Kulusuk day trip
This is a lightning trip from Iceland to Greenland with a half day stay in the land of the Inuit: after breathtaking views of the Arctic ice from the plane, the tour consists of a short walk watching icebergs and glaciers before reaching Kulusuk, village founded in 1894 that maintains its way of life and traditions almost intact. Traditional hunting and fishing are still essential sources of income for many families in the settlement.
As trip highlights:
- Sighting of huge icebergs and glaciers
- Possibility of making a boat trip among icebergs
- Visit the village and talk to the locals, who are shy but friendly
- Demonstration of greenlandic kayak and traditional Inuit drum-dancing show (weather permitting)
- Visit the church, the cemetery and the private museum
- Possibility to buy the famous Kulusuk handicraft
The flight of about two hours from Reykjavik (Iceland domestic airport) is itself a notable part of the trip due the vision of the ice floating over the sea as we approached Greenland ... The Arctic! Upon arrival in Greenland we will be received by our English-speaking guide and, without wasting time, we walk to the village of Kulusuk. This is a dirt road about three kilometers (1.8 miles) that will allow us to enjoy the arctic nature in full voice: mountains, glaciers falling into the sea and icebergs floating in the fjord.
Once in Kulusuk we make a quick visit to the church, the cemetery and the museum. Without time to sit down at the table (recommend bringing something to eat for the day from Iceland) the key of this jump to Greenland is to see how the dogsled and traditional fishing remain essential for the survival of these people isolated from the world for eight months a year. After a stroll through the pretty colored houses typical throughout Greenland, we have still time for a Greenlandic dance and drum session or, if time permits, a demonstration of traditional kayaking. Another reason why to travel to Kulusuk is the possibility to buy Inuit handicrafts, especially the recognized "Tupilak", a mythological creature of the Inuit culture carved on bone or tusk.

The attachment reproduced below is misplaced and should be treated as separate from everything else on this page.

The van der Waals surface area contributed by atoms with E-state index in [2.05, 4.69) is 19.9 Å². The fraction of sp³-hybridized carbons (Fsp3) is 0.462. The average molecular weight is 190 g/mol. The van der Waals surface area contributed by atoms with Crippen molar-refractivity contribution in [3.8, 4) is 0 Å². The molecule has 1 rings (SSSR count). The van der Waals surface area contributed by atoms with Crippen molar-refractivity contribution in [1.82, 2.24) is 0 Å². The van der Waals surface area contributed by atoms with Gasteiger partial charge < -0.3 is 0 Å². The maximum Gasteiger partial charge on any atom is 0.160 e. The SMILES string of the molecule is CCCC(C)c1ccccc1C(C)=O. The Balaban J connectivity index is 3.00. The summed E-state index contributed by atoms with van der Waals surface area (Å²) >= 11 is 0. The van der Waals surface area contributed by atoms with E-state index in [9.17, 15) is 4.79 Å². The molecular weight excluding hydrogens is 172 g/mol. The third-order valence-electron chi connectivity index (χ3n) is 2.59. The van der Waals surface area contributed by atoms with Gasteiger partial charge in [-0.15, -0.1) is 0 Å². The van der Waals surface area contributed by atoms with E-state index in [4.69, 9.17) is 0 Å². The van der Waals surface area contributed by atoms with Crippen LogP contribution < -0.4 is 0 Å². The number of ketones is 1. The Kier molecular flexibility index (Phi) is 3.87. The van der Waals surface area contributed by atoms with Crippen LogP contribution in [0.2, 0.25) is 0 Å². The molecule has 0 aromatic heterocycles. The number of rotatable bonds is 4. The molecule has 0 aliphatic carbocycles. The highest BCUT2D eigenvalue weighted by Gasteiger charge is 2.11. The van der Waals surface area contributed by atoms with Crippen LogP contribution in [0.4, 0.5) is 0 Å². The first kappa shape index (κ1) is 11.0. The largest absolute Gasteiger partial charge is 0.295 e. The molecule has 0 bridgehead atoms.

After walk back to the airport we take the plane back to Iceland.
* Flights depart daily at 10:15 am. except Sundays, departing at 10:40. The return flight lands in Reykjavik at 18:05 pm.
* It is possible to make the outward journey from the airport to the village of Kulusuk by boat, enjoying a closer view of icebergs and glaciers coming from the Apusiaajik Mountain. The price of this trip is 73 € and must be booked at the time of booking your trip.
June, July, August
Send a enquiry to check available dates for this trip.
|From (date)||To (date)||Departure||Price in Euros||Availability|
|Jul 18, 2017||Jul 18, 2017||From Iceland||€940||Available|
The journey is designed so that it is suitable for anyone who enjoys the outdoors and who goes hiking or trekking on a regular basis.
Weather in Greenland is very changeable. It is usually pleasant, but it is essential that you bring appropriate clothes for rainy weather and waterproof hiking boots. Temperatures are often over 15ºC in July and between 5 º C and 10 º C in August.
Ready to travel?
Call + 00299 52 28 22
Environmental sustainability. We believe in a responsible tourism with unspoilt nature of Greenland, so all our trips are planned to have the least possible impact on the environment.
Safety. All our guides are expert about Greenland and know when either it is or it is not convinient to carry out an activity. Our safety records are unmatchable.
Local population. Our Inuit Climate Change Patrol ensures the maintanance of Inuit traditions by involving local people in utilization of a sustainable tourism.
To collaborate in the deepest knowledge of the most unfamiliar places on the planet and do so without affecting ecosystems. This is the philosophy that marks the Inuit Windsled Project, the only totally ecological vehicle designed for research in Polar lands.
Based on the ancient knowledge of the Inuit peoples, the Windsled developers have managed to create a means of transportation that combines tradition with modern means through kites that harness aeolian energy.
Inuit Climate Change Patrol;
In Thule today sled dogs are still used and the inhabitants go in search of their livelihood in cloth-lined kayaks, but we are witnessing the last generation of true Inuit hunters. Most of these people are between 45 and 60 years old and the next generation aren’t continuing in these traditions… Are we witnessing the last dynasty of the Kings of Thule?
This fear is the germ of the Inuit Climate Change Patrol, current project led by Ramon Larramendi (founder of Greenland.net)